Today’s guest is former Frugal Traveler columnist for the New York Times and author of Rediscovering Travel: A Guide for the Globally Curious, Seth Kugel. Seth is also known in some circles as the “Latino food expert”, can claim that he has written for the New Yorker but can’t claim that his work has appeared in the New Yorker, and is one of the funniest guys out there (just read his about page!).
Yesterday, Robb and David talked about their strategies for saving up money for their various trips around the globe.
Today, we talk about how they’re saving money on their current, open-ended trip. We discuss their $50 dollar a day budget, how they manage their money while on the road, and how flexibility plays into it, both for better and for worse.
These guys make Heather and I look like we frivolously throw our money around (despite our loose budgeting strategies)! We’ve learned a lot from them over the past couple of weeks, and hopefully, you’ll learn something new as well!
This option is only good for people who are planning on using their phone very sparingly or who are in a country for a few days.
Option #2: Getting a SIM Card (The Cheap Option)
Fortunately, this being 2014, there is now a very easy and very cheap way to use your same cellphone abroad.
A SIM card allows you to switch carriers and use that carrier’s network.
So when you’re in Spain, you’ll buy a SIM card for a carrier that operates in Spain (such as Vodafone). You’ll then be using Vodafone’s network on the exact same smartphone that you typically use when at home.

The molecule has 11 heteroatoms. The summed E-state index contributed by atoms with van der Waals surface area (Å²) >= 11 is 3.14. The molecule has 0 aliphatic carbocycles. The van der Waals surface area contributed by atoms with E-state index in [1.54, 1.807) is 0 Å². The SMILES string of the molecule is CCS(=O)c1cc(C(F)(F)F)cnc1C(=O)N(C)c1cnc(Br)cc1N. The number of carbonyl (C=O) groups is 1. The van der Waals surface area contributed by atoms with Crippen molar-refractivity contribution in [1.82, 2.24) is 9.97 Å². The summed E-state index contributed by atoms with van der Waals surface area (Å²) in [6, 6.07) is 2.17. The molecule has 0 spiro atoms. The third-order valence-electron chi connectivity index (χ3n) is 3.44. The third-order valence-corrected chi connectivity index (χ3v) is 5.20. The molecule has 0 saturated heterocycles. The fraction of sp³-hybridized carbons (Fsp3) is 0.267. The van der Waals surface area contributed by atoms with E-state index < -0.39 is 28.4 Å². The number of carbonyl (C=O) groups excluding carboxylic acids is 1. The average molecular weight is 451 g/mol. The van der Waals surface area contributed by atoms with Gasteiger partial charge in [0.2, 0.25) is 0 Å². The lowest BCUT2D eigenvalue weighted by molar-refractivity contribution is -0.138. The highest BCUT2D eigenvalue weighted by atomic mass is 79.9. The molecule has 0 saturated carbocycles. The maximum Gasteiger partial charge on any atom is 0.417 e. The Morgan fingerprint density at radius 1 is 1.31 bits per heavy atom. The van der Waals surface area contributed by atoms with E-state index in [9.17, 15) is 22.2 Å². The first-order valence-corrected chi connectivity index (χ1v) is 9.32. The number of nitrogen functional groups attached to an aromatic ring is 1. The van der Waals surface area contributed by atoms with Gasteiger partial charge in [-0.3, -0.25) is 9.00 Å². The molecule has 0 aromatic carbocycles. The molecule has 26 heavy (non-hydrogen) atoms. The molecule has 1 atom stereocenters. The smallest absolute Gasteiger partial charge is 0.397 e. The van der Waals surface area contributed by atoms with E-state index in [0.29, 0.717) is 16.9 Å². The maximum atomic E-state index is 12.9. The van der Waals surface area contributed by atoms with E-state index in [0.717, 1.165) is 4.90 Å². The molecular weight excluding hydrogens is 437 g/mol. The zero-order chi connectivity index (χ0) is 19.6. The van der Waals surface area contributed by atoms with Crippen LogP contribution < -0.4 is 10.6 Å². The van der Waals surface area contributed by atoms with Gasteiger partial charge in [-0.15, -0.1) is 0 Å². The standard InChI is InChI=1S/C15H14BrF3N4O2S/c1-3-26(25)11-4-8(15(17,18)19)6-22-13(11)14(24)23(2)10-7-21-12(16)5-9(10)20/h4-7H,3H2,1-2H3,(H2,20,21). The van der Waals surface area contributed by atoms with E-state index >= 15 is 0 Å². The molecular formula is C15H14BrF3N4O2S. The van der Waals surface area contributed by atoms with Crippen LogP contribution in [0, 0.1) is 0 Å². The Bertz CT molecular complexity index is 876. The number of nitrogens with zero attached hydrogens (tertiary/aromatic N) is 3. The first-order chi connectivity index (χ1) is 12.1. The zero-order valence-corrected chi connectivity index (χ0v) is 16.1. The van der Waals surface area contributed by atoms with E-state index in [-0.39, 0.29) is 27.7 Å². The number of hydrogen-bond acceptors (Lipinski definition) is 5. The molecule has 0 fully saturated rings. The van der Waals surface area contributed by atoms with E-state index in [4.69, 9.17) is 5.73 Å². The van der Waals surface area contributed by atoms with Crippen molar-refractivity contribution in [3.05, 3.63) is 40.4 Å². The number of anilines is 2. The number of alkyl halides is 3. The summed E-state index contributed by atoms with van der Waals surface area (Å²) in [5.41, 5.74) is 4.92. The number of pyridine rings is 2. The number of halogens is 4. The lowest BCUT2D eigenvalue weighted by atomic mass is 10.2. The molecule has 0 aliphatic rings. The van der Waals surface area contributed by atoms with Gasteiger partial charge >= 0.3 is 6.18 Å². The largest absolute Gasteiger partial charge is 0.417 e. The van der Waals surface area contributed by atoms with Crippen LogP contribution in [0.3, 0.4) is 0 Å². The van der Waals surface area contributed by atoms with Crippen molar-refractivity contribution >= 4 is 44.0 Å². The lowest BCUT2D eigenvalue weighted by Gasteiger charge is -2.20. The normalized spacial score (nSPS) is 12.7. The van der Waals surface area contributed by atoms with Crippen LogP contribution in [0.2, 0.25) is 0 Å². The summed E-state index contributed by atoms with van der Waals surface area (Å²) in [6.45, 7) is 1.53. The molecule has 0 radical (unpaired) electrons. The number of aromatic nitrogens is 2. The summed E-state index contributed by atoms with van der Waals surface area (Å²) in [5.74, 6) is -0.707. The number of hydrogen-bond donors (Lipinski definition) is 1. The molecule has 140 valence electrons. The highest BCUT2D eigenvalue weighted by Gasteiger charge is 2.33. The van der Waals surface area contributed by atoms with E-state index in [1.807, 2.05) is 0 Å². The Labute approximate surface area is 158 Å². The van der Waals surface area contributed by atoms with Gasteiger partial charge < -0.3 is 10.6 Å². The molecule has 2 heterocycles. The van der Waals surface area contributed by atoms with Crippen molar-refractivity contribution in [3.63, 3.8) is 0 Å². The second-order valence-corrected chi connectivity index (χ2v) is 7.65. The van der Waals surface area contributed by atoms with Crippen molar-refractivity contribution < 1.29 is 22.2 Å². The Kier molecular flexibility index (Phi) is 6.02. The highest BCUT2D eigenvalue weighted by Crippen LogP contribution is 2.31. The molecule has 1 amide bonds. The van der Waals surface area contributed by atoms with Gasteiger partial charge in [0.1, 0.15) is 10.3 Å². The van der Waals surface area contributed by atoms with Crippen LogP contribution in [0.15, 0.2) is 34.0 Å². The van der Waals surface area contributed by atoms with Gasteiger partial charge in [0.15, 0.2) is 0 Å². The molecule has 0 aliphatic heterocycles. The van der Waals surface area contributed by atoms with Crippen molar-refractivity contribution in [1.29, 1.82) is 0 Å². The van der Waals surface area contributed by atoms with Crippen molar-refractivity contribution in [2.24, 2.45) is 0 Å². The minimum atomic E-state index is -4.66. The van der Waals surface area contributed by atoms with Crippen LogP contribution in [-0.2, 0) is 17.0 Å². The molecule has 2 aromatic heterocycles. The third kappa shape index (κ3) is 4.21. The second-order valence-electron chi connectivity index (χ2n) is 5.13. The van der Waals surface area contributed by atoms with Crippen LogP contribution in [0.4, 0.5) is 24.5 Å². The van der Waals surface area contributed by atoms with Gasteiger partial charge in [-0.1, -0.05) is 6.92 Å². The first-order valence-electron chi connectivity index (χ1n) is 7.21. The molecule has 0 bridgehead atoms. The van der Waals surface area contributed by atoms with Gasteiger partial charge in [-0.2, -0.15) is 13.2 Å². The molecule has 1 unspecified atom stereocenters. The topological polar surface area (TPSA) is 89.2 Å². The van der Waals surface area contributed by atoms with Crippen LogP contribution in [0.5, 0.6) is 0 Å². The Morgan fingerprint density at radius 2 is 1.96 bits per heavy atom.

And you’ll be paying much less than you would if you used a global roaming plan.
For anyone spending more than a few days in a country and who wants to be able to use their phone freely (especially as a GPS with data), this is the way to go.
And contrary to what many people believe, using a SIM card isn’t difficult. It can be broken down in to two parts; unlocking your cellphone before you leave and then getting and using a SIM card when you’re abroad.
Here’s how to do it in 5 easy steps!
Step 1: Unlock Your Cellphone
Yes, it’s LEGAL for you to unlock your phone for international travel, and yes, you should do this BEFORE you leave on your trip!
T-Mobile: Call Customer Service at 1-877-746-0909 . More information can be found here.
Step 2: Backup, Update, and Restore Your Phone
This step may not be necessary on all carriers, but it currently is with Sprint. Ask when calling to unlock.
Also, the process will look different on an Android phone, but the steps should be fairly similar.
2A) Backup everything on your phone either to a safe location (iCloud, your computer hard drive, etc.)
2B) Update Your Phone to the Latest Software
2C) Restore Your Phone From Your Backup
This will ensure that everything that you had on your phone previously (pictures, apps, etc.) are all put back on.
2D) Your iPhone is unlocked!
Now that your phone is unlocked, you can continue to use it as normal until you go away on your trip.
Unlocking it shouldn’t affect the way it works in your home country at all.
Step 3: Find a Place That Sells SIM Cards
In almost any country, this shouldn’t be a problem (I’ve personally done it in 10+ countries, even China).